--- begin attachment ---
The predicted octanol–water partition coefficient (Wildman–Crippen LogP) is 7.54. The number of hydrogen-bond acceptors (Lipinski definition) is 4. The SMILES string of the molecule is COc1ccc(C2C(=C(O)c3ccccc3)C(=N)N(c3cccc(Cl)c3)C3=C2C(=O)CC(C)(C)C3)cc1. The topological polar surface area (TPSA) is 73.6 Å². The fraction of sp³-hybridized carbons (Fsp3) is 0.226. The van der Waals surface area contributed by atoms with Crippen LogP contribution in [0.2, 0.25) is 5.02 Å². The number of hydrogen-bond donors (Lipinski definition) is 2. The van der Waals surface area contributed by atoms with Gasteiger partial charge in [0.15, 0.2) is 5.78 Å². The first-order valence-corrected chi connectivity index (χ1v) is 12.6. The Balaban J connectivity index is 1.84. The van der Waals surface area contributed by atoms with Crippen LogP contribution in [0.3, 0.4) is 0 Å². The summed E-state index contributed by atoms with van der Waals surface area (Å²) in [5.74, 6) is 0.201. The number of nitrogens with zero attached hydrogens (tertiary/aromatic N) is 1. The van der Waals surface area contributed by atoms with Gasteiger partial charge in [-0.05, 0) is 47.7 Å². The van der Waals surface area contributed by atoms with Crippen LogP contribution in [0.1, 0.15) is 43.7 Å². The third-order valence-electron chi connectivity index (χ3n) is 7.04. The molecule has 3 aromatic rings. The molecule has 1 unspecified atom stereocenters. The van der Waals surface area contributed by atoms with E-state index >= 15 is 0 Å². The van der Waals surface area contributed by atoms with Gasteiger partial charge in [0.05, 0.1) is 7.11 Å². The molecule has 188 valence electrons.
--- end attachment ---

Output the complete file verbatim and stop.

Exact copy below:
The predicted octanol–water partition coefficient (Wildman–Crippen LogP) is 7.54. The number of hydrogen-bond acceptors (Lipinski definition) is 4. The SMILES string of the molecule is COc1ccc(C2C(=C(O)c3ccccc3)C(=N)N(c3cccc(Cl)c3)C3=C2C(=O)CC(C)(C)C3)cc1. The topological polar surface area (TPSA) is 73.6 Å². The fraction of sp³-hybridized carbons (Fsp3) is 0.226. The van der Waals surface area contributed by atoms with Crippen LogP contribution in [0.2, 0.25) is 5.02 Å². The number of hydrogen-bond donors (Lipinski definition) is 2. The van der Waals surface area contributed by atoms with Gasteiger partial charge in [0.15, 0.2) is 5.78 Å². The first-order valence-corrected chi connectivity index (χ1v) is 12.6. The Balaban J connectivity index is 1.84. The van der Waals surface area contributed by atoms with Crippen LogP contribution in [0.3, 0.4) is 0 Å². The summed E-state index contributed by atoms with van der Waals surface area (Å²) in [5.74, 6) is 0.201. The number of nitrogens with zero attached hydrogens (tertiary/aromatic N) is 1. The van der Waals surface area contributed by atoms with Gasteiger partial charge in [-0.05, 0) is 47.7 Å². The van der Waals surface area contributed by atoms with Crippen LogP contribution in [0.1, 0.15) is 43.7 Å². The third-order valence-electron chi connectivity index (χ3n) is 7.04. The molecule has 3 aromatic rings. The molecule has 1 unspecified atom stereocenters. The van der Waals surface area contributed by atoms with E-state index >= 15 is 0 Å². The van der Waals surface area contributed by atoms with Gasteiger partial charge in [0.05, 0.1) is 7.11 Å². The molecule has 188 valence electrons.